Whew! The bill proposing the right for people who will be dead in six months anyway, to do it now if they want to, passed its second reading in the Lords last week. I've been helping the pressure group Dignity in Dying lobby for a change in the law, so am pretty pleased. If you are interested, you might like to read this piece I did for the Daily Mail.
Lying in bed and gasping for breath, my brother’s face, grey and gaunt, was a picture of suffering. Watching him fight for every breath, the pain was so excruciating, I willed my wonderful big brother to die.
I couldn’t bear to hear the death rattle that shook his emaciated body. I couldn’t bear to see the anguish on the faces of his wife and children. Coward that I am, I had to leave the room.
David died days later. I never saw him again and that harrowing scene will haunt me forever. I was, of course, distraught that David’s life was ending. But much of my sorrow and — yes — fury was caused more from the manner of his dying.
He died in agony — prolonged over many weeks. And in this day and age that is completely and utterly unacceptable.
He was 74 and was suffering from advanced bone cancer. It’s a hideous disease. Your bones become so fragile that your ribs can break if you cough. Finally your organs fail or — as in David’s case — you develop pneumonia.
But although he was dying and in excruciating pain, the doctors — quite understandably frightened of being sued for hastening patients’ deaths — wouldn’t give him enough morphine to stop the agony and nothing I or the rest of his family said would make them relent.
I am not an advocate for euthanasia. But, watching David die, and seeing the true horror of what it means to be denied proper pain relief, I am now convinced the terminally ill should have enough drugs to be out of pain if they don’t want to die quite yet — and to die with a doctor’s help if they want to end a life not worth living.
David was two years older than me and the sweetest, kindest, gentlest brother anyone could ask for.
Along with our brother Jamie (six years younger than me), we were brought up in Johannesburg in South Africa where our father worked for ICI and our mother Margaret Inglis was the country’s most successful and famous actress.
It was an idyllic childhood where we were all allowed to roam totally free. I worshipped David and followed him everywhere. We were a double act, getting up to pranks which must have left our parents tearing their hair out.
One summer’s day when I was about nine and he was 11, we decided it would be terrific fun to hide behind the wall at the end of our garden and shower passers-by with water from the jet hose the gardener used to spray the fruit trees. Imagine our joy when a wedding procession in open-topped cars appeared.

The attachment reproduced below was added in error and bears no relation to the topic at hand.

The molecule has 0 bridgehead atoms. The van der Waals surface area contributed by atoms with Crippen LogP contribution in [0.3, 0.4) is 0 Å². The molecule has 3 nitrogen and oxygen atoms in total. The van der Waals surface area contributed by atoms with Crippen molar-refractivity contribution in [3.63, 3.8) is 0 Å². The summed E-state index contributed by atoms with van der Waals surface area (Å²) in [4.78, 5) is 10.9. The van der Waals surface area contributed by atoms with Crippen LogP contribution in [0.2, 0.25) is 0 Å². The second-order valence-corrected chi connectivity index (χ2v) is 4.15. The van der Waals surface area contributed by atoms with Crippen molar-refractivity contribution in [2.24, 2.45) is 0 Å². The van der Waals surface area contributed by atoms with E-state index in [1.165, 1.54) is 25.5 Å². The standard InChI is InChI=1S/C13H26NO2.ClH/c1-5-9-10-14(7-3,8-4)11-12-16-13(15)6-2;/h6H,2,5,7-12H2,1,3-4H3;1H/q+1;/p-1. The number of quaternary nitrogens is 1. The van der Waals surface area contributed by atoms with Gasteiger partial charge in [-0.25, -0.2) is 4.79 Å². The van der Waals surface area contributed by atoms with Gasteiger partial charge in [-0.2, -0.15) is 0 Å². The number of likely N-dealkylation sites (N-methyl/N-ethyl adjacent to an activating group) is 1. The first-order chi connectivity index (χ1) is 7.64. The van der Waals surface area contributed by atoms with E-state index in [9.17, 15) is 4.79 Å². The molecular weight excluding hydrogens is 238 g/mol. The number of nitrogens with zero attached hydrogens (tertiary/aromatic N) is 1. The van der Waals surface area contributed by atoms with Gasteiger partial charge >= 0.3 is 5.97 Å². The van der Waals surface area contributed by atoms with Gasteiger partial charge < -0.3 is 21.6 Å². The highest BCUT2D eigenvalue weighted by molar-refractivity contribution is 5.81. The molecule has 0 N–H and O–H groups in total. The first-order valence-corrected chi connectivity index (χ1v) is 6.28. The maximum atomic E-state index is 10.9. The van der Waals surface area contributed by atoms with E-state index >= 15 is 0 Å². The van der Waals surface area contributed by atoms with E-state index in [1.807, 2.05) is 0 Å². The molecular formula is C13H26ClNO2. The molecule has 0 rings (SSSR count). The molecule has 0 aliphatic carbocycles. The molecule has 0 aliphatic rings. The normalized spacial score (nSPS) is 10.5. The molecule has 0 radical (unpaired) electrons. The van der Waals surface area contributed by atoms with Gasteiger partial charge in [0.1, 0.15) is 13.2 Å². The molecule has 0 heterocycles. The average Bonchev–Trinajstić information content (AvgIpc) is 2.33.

There they were in all their finery. Whooping like banshees, we sprayed the lot of them. They couldn’t work out where this sudden rain storm had come from — apart from the last guy who had time to see it all.
He stopped his car and vaulted over the wall. ‘Quick, Prue. Run,’ David yelled. My last vision of him was being turned upside down and having his head stuck in the bucket of water.
He never complained that I got off scot-free. But he was also stoical and loyal. When he was 12, he was out looking for birds’ eggs with a friend when they got caught by a swarm of bees. David was stung more than 300 times and his friend was so badly affected he collapsed.
Ignoring his own pain, David ran to the hospital three miles away to get help. He was a quiet, non-assertive boy but, that time, he elbowed his way to the front of the queue.
The doctors wanted to admit him instantly but David refused.
No, you’ll never find my friend unless I come back with you.’ He took them to the marshy reed bed, deep in the bush, and found the boy, by then unconscious.
He showed the same uncomplaining bravery when he became ill.
In the summer of 2011, David was visiting England from South Africa with his second wife Lorna.
Although he lived in England for much of his adult life, working first for the RAF and then as managing director of my company Good Food, he had returned to South Africa in 1985 when his first marriage ended.
It pained him hugely to leave behind his two teenage children: James, now 45, who works for an international aid organisation, and Helen, 47, who runs antique and food markets.
David was immensely proud of them and came to England regularly to see them and also to see Lorna’s daughters Lindsey and Ingrid.
But on this visit, as soon as I saw him, I realised something was wrong. He had lost a lot of weight and was obviously in pain.
He was wearing a back brace, but he waved away my concerns — explaining he’d wrenched his back trying to lift a fridge.
As ever, he would not fuss. But Lorna persuaded him to see a doctor and he was diagnosed with bone cancer. It was terminal. He was determinedly positive, not a trace of complaint or self-pity.
‘There’s not a lot they can do but there’s a chance I could have two more years,’ he told me.
He was soon too ill to travel, so he and Lorna decided to stay in England where he would be close to his children, who both live in Norwich.
We were all distraught. But none of us guessed the horrors that lay in store. As the cancer progressed, David was in and out of Ipswich Hospital. We all knew the staff couldn’t save him but we naively expected them to alleviate his pain. After all, with so many modern pain-killing drugs, no one should have to suffer. How wrong we were.
David was given morphine and the blessed relief would last about three hours. But then, the nurses would be unable to give him his next dose for another hour. My poor, poor brother. Out of every four hours, one of them was spent in agony, groaning, crying and calling out.
It was hell for those nurses who were not yet immune to suffering, hell for the other patients on the ward, and distressing beyond measure for the family, and, of course, torture for David himself.